Date of Award

Winter 12-15-2017

Level of Access

Open-Access Thesis

Degree Name

Master of Science (MS)

Department

Marine Biology

Advisor

Teresa R. Johnson

Second Committee Member

Keith S. Evans

Third Committee Member

Christine M. Beitl

Additional Committee Members

Larry G. Harris

Abstract

Maine’s sea urchin resource has provided a critical source of income and cultural value to resource harvesters across the state, yet in the absence of adequate governance mechanisms, the urchin resource quickly succumbed to overharvest and persisting stock decline. Following collapse, the urchin fishery transitioned to an advisory co-management system characterized by increased collaboration between urchin harvesters and resource managers. As collaborative dialogue and decision-making continue, fishery participants are collectively envisioning a more sustainable future for this important natural resource.

This master’s thesis explores Maine’s urchin fishery as a complex and coupled social-ecological system (SES) and documents harvester and scientist perspectives on urchin conservation and management. Researchers adopted a multi-phase and sequential mixed-methods research approach. The first phase of research began with ethnographic fieldwork that consisted of semi-structured, key informant interviews, document analysis of archived co-management meeting minutes, and participant observation during the Cat Ledges Restoration Project (CLRP), a harvester-led ledge restoration effort. Findings from this first phase of research were then used to inform the development of a structured questionnaire that was distributed to licensed urchin harvesters during a second research phase.

Chapter 1 examines Maine’s sea urchin fishery as a case study of scale mismatch enabling widespread resource decline and critically explores a number of efforts aimed at achieving finer-scale and more sustainable urchin management. Researchers drew from Ostrom’s social-ecological systems framework to identify specific variables that enable or impede a successful transition to fine-scale management in Maine’s coastal zone. Findings highlight the importance of reflecting on management strategies in light of key actor and resource characteristics within a coupled SES and furthermore, point to harvester-led restoration efforts as compelling examples of small-scale adaptive governance that harbor potential for resolving urchin fishery scale mismatch.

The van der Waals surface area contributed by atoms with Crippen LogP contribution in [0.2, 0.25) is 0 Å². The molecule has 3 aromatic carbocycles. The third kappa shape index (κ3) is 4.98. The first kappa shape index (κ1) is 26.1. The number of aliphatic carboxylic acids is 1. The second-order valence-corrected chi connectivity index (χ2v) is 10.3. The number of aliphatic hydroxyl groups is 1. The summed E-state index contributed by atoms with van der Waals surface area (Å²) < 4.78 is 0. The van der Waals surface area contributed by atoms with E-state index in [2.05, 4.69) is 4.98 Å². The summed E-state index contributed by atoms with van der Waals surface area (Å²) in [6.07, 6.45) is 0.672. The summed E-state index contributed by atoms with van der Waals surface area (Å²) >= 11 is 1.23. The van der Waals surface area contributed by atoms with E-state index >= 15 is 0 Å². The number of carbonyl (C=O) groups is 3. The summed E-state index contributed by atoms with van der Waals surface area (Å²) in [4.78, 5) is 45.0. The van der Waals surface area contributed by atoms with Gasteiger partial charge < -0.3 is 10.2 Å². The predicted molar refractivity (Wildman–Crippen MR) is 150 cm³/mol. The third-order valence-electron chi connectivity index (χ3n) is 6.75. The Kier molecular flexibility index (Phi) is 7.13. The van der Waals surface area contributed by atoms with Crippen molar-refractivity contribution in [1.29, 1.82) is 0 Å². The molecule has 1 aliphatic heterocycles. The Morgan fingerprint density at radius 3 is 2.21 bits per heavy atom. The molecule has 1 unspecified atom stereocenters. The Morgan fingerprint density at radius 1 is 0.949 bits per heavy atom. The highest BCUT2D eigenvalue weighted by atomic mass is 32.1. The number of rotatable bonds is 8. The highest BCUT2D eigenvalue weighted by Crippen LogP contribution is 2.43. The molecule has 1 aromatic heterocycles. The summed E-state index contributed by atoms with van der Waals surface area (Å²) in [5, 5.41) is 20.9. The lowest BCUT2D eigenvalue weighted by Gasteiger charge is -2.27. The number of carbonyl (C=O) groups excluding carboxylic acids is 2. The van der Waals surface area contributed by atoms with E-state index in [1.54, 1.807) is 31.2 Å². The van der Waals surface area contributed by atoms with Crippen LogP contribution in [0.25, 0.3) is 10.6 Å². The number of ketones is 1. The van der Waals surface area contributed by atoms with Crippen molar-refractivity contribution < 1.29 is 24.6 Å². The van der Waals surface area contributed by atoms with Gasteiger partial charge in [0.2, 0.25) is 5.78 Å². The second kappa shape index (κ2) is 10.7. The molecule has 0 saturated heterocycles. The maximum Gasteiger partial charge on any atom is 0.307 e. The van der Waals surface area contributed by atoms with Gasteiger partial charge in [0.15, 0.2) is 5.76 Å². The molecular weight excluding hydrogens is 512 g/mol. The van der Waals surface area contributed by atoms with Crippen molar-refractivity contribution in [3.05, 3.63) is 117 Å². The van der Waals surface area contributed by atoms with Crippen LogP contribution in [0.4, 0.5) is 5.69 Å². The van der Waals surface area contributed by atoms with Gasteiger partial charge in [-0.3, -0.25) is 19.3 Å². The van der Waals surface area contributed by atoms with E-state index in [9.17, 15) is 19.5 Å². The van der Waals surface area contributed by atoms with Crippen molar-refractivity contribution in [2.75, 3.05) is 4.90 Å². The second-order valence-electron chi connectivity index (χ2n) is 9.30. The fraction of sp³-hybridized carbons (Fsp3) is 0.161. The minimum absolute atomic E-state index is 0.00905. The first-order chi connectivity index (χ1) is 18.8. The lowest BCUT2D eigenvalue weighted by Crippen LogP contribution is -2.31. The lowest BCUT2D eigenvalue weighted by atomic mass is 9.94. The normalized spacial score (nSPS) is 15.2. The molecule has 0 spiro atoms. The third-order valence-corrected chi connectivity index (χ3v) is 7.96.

Chapter 2 examines the findings from the Maine Sea Urchin Industry Survey which researchers distributed to all licensed urchin harvesters (n=297) in September 2016. A total of 43 questionnaires were returned and analyzed for descriptive statistics. Findings provide valuable insight into harvester perspectives in this changing fishery and additionally, clarify areas of emerging industry consensus and persisting contention which could benefit from further deliberation. Findings illustrate that the majority of survey respondents were displeased with urchin management and perceived declines in the health of the urchin resource. Consistent with these perceptions, most respondents opposed increasing catch limits, supported increasing penalties for violations, and supported the incorporation of proactive conservation and restoration measures in the fishery, including urchin relocation, reseeding, and farming. In contrast, harvesters expressed conflicting opinions on opening entry and employing an apprenticeship program in the fishery.

The findings presented in this thesis ultimately attest to the important role that harvester knowledge and participation play in resolving scale mismatch and enhancing the governance of this complex and coupled SES. Lastly, this research may prove useful for informing continued management decision-making and the ongoing development of an urchin Fishery Management Plan.

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